But many were never in a hospital or a mental health institution. It seems as if we have more people suffering (in general) from mental health issues today than we did back then. Is there an inflation? We did have something though, back then. Something you don’t see much anymore: originals. Every town had one (or two), “originals”, and I have a hunch they were the ones we might treat differently today.

The drawback of the increase in mental health diagnosis

I think it’s a sign of progress that we can talk (more) openly about mental health. I’m glad that it’s no longer (as stigmatizing) to say that you’re suffering from depression, any more than it should be to talk about cancer or any more “traditional” physical ailment. On the other hand, it’s a shame we still distinguish between mental and physical health. The vast majority of mental health issues are physical, due to malfunctions in the brain, not just “mental”, i.e. how we think/feel. Hormonal imbalances, genetic defects, etc. There are countless things that can go wrong and make an organ as complex as the brain tick differently. What we consider the norm is not very common.

Yet I’m not entirely convinced that every diagnosis is helpful. In one of my first psychology classes, one of my colleagues asked the professor how he would define mental health. The professor didn’t think long before he replied: “Mental health is the absence of a diagnosis.” It’s a sentence I’ve never forgotten. It’s a consolation that in one way or another, we’re all mentally sick. That we simply haven’t been diagnosed yet. On the other hand, I wonder why we need to slap a diagnosis on children just to get them help in school, why so many of society’s social welfare is based on mental disease. No diagnosis? Sorry, we can’t help you, because we don’t have a neat little box to fit you into.

I have no answers here, but I see it as one of our time’s greatest challenges to tackle. If you have a view to contribute with, please feel free to comment.

Chicken or egg question?

Mental health for authors then… When I think about that, I often wonder what comes first? Do you need to be nuts to write or does writing drive you crazy?

English author Britt Michaelsen once said something very profound: “authors need the thickest of skins and the thinnest of skins.” What did she mean by that? To write, authors need to be very thin-skinned in order to be in touch with their characters, their stories. To learn from other people about the human condition, to be empathic. But we also need the thickest of skins to handle criticism and feedback from editors to publishers and publicists, not to mention reviewers and readers.

How do you combine that, without going schizophrenic? No pun… As an empath, I know acutely just how difficult life can be when you easily pick up on other people’s emotional state. To constantly listen in on how other people feel, to be intimately in touch with your characters can be taxing, and it can be depressing. It can also be exhilarating, thrilling. But does it cause depression? Does it make you bipolar?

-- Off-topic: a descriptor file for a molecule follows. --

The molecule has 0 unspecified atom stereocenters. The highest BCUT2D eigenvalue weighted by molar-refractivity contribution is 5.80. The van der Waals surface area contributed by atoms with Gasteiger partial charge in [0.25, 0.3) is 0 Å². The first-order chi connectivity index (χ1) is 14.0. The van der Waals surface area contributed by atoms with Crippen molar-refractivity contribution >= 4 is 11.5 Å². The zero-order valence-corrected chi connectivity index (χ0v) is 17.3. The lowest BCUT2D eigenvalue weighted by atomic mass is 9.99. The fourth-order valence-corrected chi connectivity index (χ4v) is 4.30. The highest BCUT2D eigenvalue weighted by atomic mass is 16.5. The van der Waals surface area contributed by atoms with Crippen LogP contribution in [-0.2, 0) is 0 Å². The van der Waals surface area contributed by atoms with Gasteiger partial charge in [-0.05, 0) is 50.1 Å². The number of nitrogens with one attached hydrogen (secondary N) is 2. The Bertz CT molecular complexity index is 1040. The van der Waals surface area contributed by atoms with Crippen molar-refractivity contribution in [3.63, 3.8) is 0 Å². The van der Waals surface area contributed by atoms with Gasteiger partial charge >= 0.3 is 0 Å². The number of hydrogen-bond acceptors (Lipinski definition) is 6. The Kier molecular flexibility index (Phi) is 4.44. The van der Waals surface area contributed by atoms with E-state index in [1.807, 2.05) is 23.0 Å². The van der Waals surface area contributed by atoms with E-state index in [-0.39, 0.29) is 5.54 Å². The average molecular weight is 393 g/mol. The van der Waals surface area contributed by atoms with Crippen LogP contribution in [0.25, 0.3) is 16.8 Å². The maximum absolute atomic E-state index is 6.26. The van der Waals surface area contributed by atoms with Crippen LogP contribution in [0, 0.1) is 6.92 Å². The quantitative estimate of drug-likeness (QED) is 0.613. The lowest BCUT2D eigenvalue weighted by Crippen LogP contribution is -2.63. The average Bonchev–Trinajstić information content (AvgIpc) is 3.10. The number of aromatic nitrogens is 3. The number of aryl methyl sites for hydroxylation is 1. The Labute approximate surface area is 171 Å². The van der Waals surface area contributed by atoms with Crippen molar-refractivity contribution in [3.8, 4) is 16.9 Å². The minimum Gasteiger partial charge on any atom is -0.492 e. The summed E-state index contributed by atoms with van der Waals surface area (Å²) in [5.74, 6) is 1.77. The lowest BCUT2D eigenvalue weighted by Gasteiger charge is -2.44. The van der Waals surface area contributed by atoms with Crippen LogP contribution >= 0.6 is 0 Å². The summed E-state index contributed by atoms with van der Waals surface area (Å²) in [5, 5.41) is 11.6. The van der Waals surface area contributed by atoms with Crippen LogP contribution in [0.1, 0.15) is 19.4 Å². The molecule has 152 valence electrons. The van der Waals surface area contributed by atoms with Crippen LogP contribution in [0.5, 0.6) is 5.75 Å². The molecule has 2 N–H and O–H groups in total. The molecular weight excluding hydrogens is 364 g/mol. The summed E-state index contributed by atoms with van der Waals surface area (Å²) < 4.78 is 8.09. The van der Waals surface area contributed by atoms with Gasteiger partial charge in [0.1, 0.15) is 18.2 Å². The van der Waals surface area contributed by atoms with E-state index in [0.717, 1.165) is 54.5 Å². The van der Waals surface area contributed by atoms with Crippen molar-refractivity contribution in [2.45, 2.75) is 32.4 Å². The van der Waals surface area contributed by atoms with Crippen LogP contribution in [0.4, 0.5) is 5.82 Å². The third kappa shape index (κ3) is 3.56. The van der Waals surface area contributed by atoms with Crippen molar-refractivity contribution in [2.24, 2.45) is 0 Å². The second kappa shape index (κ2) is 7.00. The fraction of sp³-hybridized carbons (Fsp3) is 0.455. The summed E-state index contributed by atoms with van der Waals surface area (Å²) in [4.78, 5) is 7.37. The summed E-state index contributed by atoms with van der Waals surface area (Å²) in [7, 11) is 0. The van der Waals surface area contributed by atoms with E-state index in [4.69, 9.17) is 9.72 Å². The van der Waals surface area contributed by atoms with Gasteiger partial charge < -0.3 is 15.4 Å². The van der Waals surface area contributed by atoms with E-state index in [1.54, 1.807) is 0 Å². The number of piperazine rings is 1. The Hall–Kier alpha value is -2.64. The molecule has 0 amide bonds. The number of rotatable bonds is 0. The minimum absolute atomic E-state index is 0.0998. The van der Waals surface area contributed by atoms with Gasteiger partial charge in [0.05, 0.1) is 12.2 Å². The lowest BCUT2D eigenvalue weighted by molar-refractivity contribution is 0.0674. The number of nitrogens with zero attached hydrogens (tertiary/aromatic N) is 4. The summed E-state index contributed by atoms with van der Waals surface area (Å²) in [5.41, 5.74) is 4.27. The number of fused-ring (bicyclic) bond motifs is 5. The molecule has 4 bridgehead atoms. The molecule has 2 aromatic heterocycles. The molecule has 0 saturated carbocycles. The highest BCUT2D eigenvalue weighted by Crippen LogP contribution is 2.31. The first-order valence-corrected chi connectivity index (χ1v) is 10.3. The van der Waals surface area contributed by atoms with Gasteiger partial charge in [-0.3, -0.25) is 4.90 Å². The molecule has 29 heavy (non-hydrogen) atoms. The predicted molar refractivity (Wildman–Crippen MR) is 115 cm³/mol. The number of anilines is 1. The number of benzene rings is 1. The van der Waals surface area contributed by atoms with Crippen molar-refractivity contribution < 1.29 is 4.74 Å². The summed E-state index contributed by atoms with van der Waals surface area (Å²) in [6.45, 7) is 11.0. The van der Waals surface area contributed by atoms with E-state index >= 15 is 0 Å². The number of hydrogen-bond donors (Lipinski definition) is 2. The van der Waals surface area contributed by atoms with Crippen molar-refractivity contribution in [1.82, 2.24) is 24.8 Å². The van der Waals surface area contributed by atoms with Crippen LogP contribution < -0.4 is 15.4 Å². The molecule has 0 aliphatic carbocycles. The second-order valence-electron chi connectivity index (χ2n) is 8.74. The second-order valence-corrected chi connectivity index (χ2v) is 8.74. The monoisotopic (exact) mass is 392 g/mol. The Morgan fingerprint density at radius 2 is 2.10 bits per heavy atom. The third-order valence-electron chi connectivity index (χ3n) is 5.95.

To read bad reviews, having to suffer from online trolling and all the other misery out there can be challenging, too. When people ask you to go and die, kill yourself when a story you poured your heart’s blood into is being trashed for no other reason than because people get away with it, it can be very depressing. When you win awards, read beautifully crafted reviews and receive fan mail, it makes your heart skip beats. But does it cause depression? Bipolarity?

No easy answers…

I don’t think I have the answer. Not sure I want one. But it’s a fact that many authors suffer from mental health issues. Whether we are overrepresented compared to the general population I can’t say. I’m not sure if it is our thin sanity membrane that enables us to write. Or is it writing and the consequences thereof that wear down our mental health immunity. Maybe a combination of both? What do you think? Whichever it is, mental health is a thing. It’s here to stay, and I’m glad that authors thematize it in their writing, helping others to have characters to identify with, and for all of us to be able to have a more open discussion about mental health, without stigma.

Feel free to contribute! As always, if you like my blog, my writing, feel free to subscribe to my monthly newsletter (top right on this page) with competitions and hopefully interesting reading. Interact with me on TwitterFacebookYouTube, and/or Instagram. Have a great week.

Hans

Cat-phishing, deceit and authors: a never-ending story #amwriting #amreading #asmsg #LGBT

Cat-phishing, deceit and authors: a never-ending story #amwriting #amreading #asmsg #LGBT

Cat-phishing: will authors, will readers ever learn? The truth will always come out in the end

I woke up to another story of “cat-phishing”, “fraud”, identity mischief and then some. Not the first and most certainly not the last time. This seems to be a thing in (LGBT) author circles. But why? And why is it so frequent in the LGBT writing circles? I see several reasons: the economy and the stigma still associated with being (associated with) LGBT.

Who is stupid enough to voluntarily put on the LGBT hat?